F BE­LOW: Brighton-based il­lus­tra­tor Joey Everett’s colour­ful char­ac­ter de­signs are earn­ing him new-found suc­cess in the pub­lish­ing world, as Si­mone Hel­lyer dis­cov­ers

Sussex Life - - Front Page - Split by Joey Everett Flowa by Joey Everett Bikey by Joey Everett

or all the bad news that Brexit gen­er­ates, Joey Everett of Chum De­signs is in the strange po­si­tion of thank­ing it for his big break into the world of book il­lus­tra­tion.

The Brighton-based il­lus­tra­tor re­cently worked with author Sarah Bee to cre­ate

Will of the Peo­ple: A Brexit Bed­time Story

that “tells the story of Brexit in bright pic­tures and sim­ple words that even a UKIP voter could un­der­stand”.

“I was work­ing with Red Door, a pub­lish­ing com­pany in Burgess Hill, do­ing stand­alone jobs here and there and then they ap­proached me to il­lus­trate a book they had com­ing out. The story wasn’t my idea, but I worked with Sarah to bring the book to life,” he ex­plains.

Joey is still find­ing his feet in the world of il­lus­tra­tion since leav­ing his job as a de­signer to go free­lance, but says that work­ing on Will of the Peo­ple has given him the de­sire to cre­ate a book of his own.

“The dream job for me would be to be­come a chil­dren’s book il­lus­tra­tor,” he says. “Work­ing on Will of the Peo­ple was a learn­ing curve and there would be things I would change next time. I would def­i­nitely want to be more in­vested in the story and have a hand in cre­at­ing the char­ac­ter from the start.”

One thing he is cer­tain of is his draw­ing style, which he de­vel­oped and per­fected while still at univer­sity. He says: “At the be­gin­ning I was draw­ing in a more time-con­sum­ing style, so it was very de­tailed and took a lot of com­mit­ment. By the end of my course my style was al­most the op­po­site, with very big loose lines. I do feel like lots of peo­ple can spend ages look­ing for some sort of style, but I seem to have found it quite eas­ily.”

Joey cred­its Amer­i­can car­i­ca­tur­ist Al Hirschfeld as one of the ma­jor in­spi­ra­tions in de­vel­op­ing his looser draw­ing style: “He could draw a car­i­ca­ture of some­one with just three lines and re­ally in­spired a real less-is­more phi­los­o­phy in me.”

artists around the world cre­at­ing one ink draw­ing a day for the en­tire month.

“I do en­joy In­sta­gram and I re­cently did the Ink­to­ber thing. Char­ac­ter de­sign has al­ways been my big­gest pas­sion, so I drew a dif­fer­ent one ev­ery day. And things like that I love so­cial me­dia for, but it can be a bit of a slog at times,” he ad­mits.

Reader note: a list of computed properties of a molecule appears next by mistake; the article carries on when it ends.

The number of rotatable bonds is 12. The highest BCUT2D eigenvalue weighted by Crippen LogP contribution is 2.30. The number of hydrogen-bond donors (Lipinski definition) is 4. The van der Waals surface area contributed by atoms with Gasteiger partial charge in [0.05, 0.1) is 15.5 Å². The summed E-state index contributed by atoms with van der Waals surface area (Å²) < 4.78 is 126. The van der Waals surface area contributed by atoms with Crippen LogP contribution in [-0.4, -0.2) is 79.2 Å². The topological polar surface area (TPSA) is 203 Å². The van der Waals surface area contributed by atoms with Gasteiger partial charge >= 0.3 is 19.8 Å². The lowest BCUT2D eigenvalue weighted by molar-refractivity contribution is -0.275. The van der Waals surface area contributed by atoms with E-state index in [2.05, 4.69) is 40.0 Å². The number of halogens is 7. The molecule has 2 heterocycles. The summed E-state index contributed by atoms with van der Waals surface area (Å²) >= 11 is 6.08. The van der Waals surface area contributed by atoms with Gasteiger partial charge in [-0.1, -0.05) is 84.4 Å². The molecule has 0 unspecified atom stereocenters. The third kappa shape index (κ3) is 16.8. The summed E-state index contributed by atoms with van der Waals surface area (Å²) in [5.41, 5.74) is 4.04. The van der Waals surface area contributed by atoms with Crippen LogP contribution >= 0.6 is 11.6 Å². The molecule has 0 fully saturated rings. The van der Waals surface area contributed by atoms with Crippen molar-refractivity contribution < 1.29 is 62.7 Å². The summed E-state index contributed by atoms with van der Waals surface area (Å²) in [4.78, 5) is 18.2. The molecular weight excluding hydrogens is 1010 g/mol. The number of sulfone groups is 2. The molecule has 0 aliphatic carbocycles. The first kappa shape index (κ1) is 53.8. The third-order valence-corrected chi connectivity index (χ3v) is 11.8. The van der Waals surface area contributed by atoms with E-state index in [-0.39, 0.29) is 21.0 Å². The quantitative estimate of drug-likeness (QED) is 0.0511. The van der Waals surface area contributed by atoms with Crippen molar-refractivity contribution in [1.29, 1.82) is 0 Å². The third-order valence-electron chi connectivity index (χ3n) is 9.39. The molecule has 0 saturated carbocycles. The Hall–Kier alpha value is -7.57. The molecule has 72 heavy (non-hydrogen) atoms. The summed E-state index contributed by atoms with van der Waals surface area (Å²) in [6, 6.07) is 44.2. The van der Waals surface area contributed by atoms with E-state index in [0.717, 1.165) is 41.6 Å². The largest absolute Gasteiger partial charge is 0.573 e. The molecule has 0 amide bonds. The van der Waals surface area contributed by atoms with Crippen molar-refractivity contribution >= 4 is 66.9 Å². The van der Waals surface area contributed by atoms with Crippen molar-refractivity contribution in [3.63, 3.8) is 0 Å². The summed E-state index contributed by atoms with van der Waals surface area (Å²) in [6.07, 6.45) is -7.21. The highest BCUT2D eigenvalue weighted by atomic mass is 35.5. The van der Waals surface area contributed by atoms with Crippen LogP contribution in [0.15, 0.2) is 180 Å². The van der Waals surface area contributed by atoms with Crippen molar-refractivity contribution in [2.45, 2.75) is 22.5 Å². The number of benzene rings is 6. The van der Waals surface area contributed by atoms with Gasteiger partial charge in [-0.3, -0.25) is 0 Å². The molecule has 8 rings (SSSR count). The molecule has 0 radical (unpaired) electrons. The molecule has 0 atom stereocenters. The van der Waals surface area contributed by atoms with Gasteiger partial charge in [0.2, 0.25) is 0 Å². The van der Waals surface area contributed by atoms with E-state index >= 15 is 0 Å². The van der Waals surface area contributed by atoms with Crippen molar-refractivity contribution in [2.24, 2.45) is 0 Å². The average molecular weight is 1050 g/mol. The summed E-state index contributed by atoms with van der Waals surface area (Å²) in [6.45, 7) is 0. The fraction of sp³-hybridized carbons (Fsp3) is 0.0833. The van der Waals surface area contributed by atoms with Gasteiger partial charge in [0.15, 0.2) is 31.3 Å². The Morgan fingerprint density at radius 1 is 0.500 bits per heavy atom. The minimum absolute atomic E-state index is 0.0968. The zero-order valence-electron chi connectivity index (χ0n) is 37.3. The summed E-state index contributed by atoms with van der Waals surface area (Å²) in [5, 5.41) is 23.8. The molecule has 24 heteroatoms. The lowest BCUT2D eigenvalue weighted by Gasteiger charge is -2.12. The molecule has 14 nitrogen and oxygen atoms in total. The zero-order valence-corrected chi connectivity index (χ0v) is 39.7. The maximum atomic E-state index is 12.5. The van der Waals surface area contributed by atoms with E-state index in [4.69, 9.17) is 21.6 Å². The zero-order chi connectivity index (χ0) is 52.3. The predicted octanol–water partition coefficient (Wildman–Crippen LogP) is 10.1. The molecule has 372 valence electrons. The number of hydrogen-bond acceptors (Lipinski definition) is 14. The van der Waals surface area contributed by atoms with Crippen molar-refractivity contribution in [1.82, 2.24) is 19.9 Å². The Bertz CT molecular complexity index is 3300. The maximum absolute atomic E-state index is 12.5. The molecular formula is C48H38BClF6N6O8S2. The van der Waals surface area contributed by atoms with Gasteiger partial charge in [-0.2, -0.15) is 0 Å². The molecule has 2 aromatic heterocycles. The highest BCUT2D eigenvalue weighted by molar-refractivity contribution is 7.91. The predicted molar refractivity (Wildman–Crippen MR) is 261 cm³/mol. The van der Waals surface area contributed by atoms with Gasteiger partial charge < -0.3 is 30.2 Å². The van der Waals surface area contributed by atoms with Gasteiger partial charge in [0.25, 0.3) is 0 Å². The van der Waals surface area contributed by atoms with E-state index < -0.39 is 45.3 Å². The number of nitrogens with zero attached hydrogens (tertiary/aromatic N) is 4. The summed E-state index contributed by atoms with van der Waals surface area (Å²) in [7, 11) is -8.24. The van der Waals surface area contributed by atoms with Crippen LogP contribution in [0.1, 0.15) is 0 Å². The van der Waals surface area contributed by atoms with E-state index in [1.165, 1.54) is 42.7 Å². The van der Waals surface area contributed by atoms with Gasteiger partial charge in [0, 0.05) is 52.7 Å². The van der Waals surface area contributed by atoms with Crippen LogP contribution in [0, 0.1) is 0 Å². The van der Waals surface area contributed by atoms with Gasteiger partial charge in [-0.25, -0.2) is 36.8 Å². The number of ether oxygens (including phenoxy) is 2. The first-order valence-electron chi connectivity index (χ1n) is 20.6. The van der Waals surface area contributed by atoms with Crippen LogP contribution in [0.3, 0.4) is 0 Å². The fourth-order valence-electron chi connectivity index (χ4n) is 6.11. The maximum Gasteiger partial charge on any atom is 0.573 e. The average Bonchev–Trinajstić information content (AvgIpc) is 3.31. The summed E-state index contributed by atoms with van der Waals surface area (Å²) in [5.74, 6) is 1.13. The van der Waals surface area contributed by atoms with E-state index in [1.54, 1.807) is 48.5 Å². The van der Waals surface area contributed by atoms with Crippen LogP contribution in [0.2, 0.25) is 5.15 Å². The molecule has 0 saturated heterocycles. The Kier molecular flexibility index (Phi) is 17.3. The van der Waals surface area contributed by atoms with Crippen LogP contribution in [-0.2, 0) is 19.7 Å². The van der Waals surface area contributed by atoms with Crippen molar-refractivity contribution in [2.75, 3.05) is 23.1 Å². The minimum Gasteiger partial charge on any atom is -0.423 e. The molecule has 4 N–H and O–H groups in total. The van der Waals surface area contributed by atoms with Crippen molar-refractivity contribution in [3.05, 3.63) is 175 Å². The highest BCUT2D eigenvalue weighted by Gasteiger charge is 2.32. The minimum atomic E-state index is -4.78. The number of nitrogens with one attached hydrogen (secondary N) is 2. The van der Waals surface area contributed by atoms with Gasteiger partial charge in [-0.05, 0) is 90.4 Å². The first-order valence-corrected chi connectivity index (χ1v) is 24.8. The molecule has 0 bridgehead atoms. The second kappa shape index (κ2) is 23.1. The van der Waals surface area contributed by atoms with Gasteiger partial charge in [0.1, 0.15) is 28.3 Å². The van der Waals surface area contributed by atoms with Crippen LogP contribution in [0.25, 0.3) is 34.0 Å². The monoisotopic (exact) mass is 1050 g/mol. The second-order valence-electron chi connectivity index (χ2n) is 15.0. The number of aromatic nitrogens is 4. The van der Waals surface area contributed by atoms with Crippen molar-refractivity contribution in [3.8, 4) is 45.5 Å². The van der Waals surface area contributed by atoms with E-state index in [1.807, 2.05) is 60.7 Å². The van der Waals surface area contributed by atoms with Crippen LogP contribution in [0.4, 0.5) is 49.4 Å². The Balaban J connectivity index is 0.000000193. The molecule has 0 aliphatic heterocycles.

“Any­thing char­ac­ter-based is where my in­spi­ra­tion comes from, so the char­ac­ters that I draw are of­ten in­spired by peo­ple that I’ve spot­ted walk­ing around,” he adds. Joey also cre­ates a range of prints, posters, mini zines and stick­ers that he sells on his web­site and at il­lus­tra­tion fairs.

“I love at­tend­ing fairs and sell­ing things,” he en­thuses. “I make lit­tle ‘doo­dads’ re­ally – like lit­tle stick­ers, prints and zines. I re­ally love at­tend­ing those be­cause you get such a great sense of com­mu­nity with other il­lus­tra­tors and every­one helps each other out. That’s prob­a­bly the most en­joy­able part of it – meet­ing the other il­lus­tra­tors.”

For Joey, at­tend­ing the il­lus­tra­tion fairs and en­gag­ing with the lo­cal artist com­mu­nity has helped with his con­fi­dence and made him re­alise that every­one is in the same boat: “I did [Brighton il­lus­tra­tion event] Fair Play this year and that was al­ways a bit of a goal for me be­cause I’d at­tended it as a cus­tomer. Once I got there I re­alised that all the other peo­ple do­ing it were in the same sit­u­a­tion that I was in.

“I of­ten build it up in my head and think these peo­ple have got it down, they’re so or­gan­ised and know ex­actly what they’re do­ing with their lives. But then you get there your­self and re­alise that every­one is just blag­ging it. And that’s a lovely feel­ing, you can look at that neg­a­tively but I’ve al­ways seen it as a pos­i­tive.”

One of his big goals for 2019 is to ex­hibit at the Brighton Il­lus­tra­tion Fair – some­thing he hasn’t felt ready for be­fore. He also makes a point of writ­ing down his achieve­ments at the start of the year, “so when you see them all in front of you, you think ‘oh okay, I have ac­tu­ally achieved some­thing here’”.

Which is surely a top New Year’s tip for us all to live by.

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